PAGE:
Select your localized edition:

Close ×

More Ways to Connect

Discover one of our 28 local entrepreneurial communities »

Be the first to know as we launch in new countries and markets around the globe.

Interested in bringing MIT Technology Review to your local market?

MIT Technology ReviewMIT Technology Review - logo


Unsupported browser: Your browser does not meet modern web standards. See how it scores »

{ action.text }

In essence, by attributing emotions to an agent’s current status, it’s possible to monitor the behavior of the system so that decision making or planning is only carried out when absolutely necessary. “It’s a heuristic that can help make rational decision-making processes more realistic and much more computable,” says Dastani. “The point is that here we continuously monitor whether there is a chance of failure.”

Other robots have been designed to mimic human expressions. But Dastani’s focus on how emotions might affect decision makes it different from many of the other projects on emotional, or affective, computing, such as MIT’s Kismet robot, developed by Cynthia Breazeal. With Kismet, like other affective robots, the focus is on how to get the robot to express emotions and elicit them from people.

Dastani’s emotional functions have been derived from a psychological model known as the OCC model, devised in 1988 by a trio of psychologists: Andrew Ortony and Allan Collins, of Northwestern University, and Gerald Clore, of the University of Virginia. “Different psychologists have come up with different sets of emotions,” says Dastani. But his group decided to use this particular model because it specified emotions in terms of objects, actions, and events.

Indeed, one of the reasons for creating this model was to encourage such work, says Ortony. “It is very gratifying for us that the people are using the model this way,” he says. Most of the time when people talk about emotional or affective computing, it’s at the human-interaction level, but there’s a lot of work to be done looking at how emotions influence decision making, he says.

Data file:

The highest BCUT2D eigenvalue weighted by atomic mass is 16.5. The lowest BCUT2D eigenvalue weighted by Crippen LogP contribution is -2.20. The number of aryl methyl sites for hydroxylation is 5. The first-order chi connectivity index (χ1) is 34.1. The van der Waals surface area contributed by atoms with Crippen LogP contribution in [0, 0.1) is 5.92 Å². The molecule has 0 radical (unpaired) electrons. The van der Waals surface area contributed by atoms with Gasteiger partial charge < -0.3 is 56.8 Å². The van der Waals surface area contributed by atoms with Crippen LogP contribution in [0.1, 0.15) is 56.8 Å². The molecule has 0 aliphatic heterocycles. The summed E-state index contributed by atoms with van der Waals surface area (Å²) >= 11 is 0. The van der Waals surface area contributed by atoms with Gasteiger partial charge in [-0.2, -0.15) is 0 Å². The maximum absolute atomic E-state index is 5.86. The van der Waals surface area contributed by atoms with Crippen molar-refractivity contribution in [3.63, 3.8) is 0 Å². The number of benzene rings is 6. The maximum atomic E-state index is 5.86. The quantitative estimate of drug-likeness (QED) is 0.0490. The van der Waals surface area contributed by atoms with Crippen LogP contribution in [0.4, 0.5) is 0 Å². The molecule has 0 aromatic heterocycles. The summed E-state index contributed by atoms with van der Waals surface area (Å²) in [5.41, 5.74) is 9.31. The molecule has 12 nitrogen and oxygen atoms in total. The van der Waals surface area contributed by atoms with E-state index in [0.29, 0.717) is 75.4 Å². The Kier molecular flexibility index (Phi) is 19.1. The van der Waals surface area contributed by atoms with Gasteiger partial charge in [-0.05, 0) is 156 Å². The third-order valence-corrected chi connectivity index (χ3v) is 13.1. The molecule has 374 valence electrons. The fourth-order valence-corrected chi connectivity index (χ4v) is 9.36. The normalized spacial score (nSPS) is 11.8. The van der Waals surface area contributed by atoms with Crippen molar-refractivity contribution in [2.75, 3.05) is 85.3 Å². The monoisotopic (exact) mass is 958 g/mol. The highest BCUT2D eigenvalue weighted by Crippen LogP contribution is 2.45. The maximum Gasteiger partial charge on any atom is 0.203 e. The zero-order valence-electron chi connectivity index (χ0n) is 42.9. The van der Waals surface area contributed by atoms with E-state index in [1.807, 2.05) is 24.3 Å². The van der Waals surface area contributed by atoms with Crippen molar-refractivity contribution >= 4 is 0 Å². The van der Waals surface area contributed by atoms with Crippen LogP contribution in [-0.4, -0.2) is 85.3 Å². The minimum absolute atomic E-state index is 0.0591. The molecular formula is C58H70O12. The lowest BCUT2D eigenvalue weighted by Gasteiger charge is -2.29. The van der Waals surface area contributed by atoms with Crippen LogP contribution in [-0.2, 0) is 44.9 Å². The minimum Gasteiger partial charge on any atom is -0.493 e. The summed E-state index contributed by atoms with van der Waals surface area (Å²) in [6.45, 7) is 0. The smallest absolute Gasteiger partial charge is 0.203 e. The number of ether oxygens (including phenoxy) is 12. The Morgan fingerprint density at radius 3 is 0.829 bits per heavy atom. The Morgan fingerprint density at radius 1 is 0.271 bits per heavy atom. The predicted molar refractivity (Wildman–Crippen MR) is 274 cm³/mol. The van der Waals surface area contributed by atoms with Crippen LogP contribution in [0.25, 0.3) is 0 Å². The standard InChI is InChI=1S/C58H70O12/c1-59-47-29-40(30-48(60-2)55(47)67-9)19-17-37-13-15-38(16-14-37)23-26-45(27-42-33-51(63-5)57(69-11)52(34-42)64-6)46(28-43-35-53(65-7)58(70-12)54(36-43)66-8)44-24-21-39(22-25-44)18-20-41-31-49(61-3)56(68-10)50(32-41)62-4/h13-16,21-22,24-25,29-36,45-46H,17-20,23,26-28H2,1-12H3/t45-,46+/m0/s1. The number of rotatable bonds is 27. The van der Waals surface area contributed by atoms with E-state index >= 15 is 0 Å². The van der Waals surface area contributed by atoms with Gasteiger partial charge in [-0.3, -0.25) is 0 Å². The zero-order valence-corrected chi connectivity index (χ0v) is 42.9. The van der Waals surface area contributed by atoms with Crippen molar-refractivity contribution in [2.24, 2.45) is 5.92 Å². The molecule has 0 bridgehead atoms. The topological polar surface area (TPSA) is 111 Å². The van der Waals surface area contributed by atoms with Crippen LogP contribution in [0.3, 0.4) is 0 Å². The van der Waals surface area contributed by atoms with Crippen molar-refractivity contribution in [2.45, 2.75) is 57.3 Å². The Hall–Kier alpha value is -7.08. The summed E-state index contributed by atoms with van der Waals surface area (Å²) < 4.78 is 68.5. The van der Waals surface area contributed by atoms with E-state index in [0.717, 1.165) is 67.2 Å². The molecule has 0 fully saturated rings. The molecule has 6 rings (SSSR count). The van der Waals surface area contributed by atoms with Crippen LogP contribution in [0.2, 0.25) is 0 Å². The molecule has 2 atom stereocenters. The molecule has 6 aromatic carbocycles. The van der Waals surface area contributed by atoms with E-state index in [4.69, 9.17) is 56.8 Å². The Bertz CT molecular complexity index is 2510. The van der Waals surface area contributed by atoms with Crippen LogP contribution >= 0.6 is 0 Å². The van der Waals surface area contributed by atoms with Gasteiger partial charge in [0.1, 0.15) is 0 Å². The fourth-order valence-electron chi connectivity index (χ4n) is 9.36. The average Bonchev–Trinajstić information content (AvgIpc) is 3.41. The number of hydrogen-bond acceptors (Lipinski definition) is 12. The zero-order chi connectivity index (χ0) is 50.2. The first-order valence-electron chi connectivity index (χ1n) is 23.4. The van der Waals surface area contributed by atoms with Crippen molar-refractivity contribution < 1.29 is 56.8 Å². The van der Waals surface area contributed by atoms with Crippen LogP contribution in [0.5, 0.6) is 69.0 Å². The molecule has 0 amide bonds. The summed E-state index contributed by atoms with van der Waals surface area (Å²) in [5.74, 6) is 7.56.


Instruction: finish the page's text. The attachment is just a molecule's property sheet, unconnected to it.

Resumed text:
“It cuts across a lot of philosophical debates about the nature of human emotion and, indeed, of human thought,” says Blay Whitby, a philosopher who specializes in artificial intelligence at the University of Sussex, in the UK. This is not a bad thing, he says, but many philosophers would probably view the notion of emotional logic as an oxymoron, he says.

Having 22 different emotions makes for a very rich model of human emotion, even compared with some psychiatric theories, says Whitby. But it will need to be able to resolve conflicts between different emotional states, and it needs to be practically put to the test, he says. “The devil is in the detail with this sort of work, and they specifically don’t consider multiagent interactions.”

Dastani says that incorporating multiagent interactions–those involving multiple robots or robots and humans–is on his to-do list. He notes that it’s only then that end users are likely to see the benefits of this emotional logic, in the form of more-natural robot interactions or through the responses of intelligent agents in automated call centers. Before that happens, these emotional states are more likely to function behind the scenes in more-mundane activities like navigation and scheduling tasks, Dastani says, but it’s still too early to predict when such as system would be commercially available.

4 comments. Share your thoughts »

Credit: Philips

Tagged: Computing, robots, artificial intelligence, efficiency

Reprints and Permissions | Send feedback to the editor

From the Archives


Introducing MIT Technology Review Insider.

Already a Magazine subscriber?

You're automatically an Insider. It's easy to activate or upgrade your account.

Activate Your Account

Become an Insider

It's the new way to subscribe. Get even more of the tech news, research, and discoveries you crave.

Sign Up

Learn More

Find out why MIT Technology Review Insider is for you and explore your options.

Show Me